Long wall or short wall

Right now I have a pair of Aerial 10T's positioned on the short wall of my listening room. (the room is approx. 16' x 22') I read alot that people actually place their speakers on the long wall. Which is better and why? I am thinking of selling them to buy a pair of Vandersteen 5A's. Would the same apply?
Generally, sonics stand a better chance if speaker placement is on the short wall. There can be acceptions as I believe the Dunlavy SC-IV's were purported to be better on the long wall.

I believe the primary reason is to minimize room reflections from the back wall is perhaps the primary reason. In addition, I believe that the narrower side walls may help ensure sound travel from front to back.

I also own a pair of 10T's. But I've never tried them on the long wall simply because my rooms have only been around 12.5 to 13.5 ft in width and thus not allowing for much space behind the listening chair and the back wall.

As for selling the 10T's for a pair of Vm5A's. Do you even have to ask?

The 10T's are an excellent speaker top to bottom. I've never listened to them, but the possibilities of what the Vm5A's can do sound just too overwhelming to pass up.

I can't add much more to what Stehno has posted except to say that if you don't have decor restraints try them on the long wall. I have moved mine around several times and I do find that I like the sound better on what would be the short wall. My room is 15' x 30' with a 6'x15' jog that makes the room an ell. This gives me 21' along the "short" wall. The speakers are 7' apart and 3' off the back wall and I listen at around 8'.

I really like my 10t's, but Stenho has peeked my curiosity about the Vandy's. I'll have to find someplace close by to hear them
Thanks for the confirmation, Dan_ed. For speaker placement, might I suggest you try applying the Allision rule?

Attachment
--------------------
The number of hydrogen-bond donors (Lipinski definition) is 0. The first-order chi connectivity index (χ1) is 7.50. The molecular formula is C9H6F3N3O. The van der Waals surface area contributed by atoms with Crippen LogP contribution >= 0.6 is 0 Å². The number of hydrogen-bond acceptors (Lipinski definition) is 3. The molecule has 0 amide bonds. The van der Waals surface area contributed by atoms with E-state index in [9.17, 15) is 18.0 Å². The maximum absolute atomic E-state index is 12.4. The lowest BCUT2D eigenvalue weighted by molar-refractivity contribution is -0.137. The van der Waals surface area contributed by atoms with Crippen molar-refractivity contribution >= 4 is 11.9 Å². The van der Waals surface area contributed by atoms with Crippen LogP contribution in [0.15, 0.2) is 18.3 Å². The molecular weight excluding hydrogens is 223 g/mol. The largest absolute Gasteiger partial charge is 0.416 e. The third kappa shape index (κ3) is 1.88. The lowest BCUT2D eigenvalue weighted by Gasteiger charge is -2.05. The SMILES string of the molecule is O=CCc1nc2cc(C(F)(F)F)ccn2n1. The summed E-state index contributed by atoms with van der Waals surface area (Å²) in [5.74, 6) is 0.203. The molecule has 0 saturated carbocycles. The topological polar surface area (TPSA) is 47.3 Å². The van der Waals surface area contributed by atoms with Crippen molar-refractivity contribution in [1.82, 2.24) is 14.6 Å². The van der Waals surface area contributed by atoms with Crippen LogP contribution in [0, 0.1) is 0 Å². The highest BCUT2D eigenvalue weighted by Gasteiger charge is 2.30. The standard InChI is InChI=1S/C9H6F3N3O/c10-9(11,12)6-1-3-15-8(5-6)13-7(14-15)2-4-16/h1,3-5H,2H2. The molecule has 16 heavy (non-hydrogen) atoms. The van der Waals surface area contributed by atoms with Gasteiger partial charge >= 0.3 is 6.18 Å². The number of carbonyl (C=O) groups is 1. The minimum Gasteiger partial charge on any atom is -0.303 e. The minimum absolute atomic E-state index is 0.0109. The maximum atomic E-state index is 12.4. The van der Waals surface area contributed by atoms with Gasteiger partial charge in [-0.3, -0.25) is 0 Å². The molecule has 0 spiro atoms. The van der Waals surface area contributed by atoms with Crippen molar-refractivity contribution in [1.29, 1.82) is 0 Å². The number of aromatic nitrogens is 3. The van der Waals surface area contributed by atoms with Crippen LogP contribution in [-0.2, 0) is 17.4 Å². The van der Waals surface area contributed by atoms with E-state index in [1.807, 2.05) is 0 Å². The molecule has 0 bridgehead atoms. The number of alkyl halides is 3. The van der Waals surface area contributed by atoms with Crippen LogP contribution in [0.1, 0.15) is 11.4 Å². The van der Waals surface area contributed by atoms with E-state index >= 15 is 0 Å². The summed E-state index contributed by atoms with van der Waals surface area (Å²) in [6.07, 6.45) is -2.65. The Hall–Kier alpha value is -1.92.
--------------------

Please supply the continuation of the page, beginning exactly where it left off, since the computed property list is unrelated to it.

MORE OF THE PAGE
All measurements are taken from the front center woofer driver.

The Allison rule basically states that the distances from the woofer to the floor, woofer to the side wall, and woofer to the back wall should be as different as possible. To accomplish this, one would apply the following equation:

Middle distance squared = shortest distance multiplied by longest distance.

Implementing this rule along with toed-in speakers so the tweeters and midranges are pointed directly at the listener's ear could be an excellent starting point toward obtaining pinpoint imaging and 3-d soundstaging. And perhaps even the ending point.

For example, in my case, the woofer front center is:

o 3.5ft from side wall.
o 2.0ft from floor.
o 6.0ft from back wall.

3.5 squared = 12.5
2.0 x 6.0 = 12.0

12.5 is pert near equal to 12.0

My ears are now about 6ft from the mid-range/tweeter heads so I am definitely listening more in the nearfield.

I mentioned this to a buddy who owns Magnaplanar 3.6's (a bit harder to measure). He wrote back stating that he was no longer able to get to sleep at night because the new placement transformed his system's sonics.

Long wall placement has a LOT of advantages so long as you can maintain a decent distance between you / the speakers / back wall. Here's the first and primary reason why this is true.

When you have your speakers placed on the short wall, nothing you can do can increase the distance from the speaker to the side wall. Since there is a short path to the side wall from the speaker, you end up with more reflections coming back to you at a higher intensity that are closer in arrival time to that of the primary wave. Do you want to fathom a guess as to what this does to frequency response and the soundstage / imaging ?

Placing the speakers further from the side wall, you have a longer path to the point of reflection. Not only have the intensity of these signals been reduced, but they are now at a much softer angle. In effect, the reflections are reduced in quantity, intensity and less concentrated towards your seated listening position. On top of this, the arrival times from these reflections are spread much further apart from the primary signals that you've heard, minimizing their effects.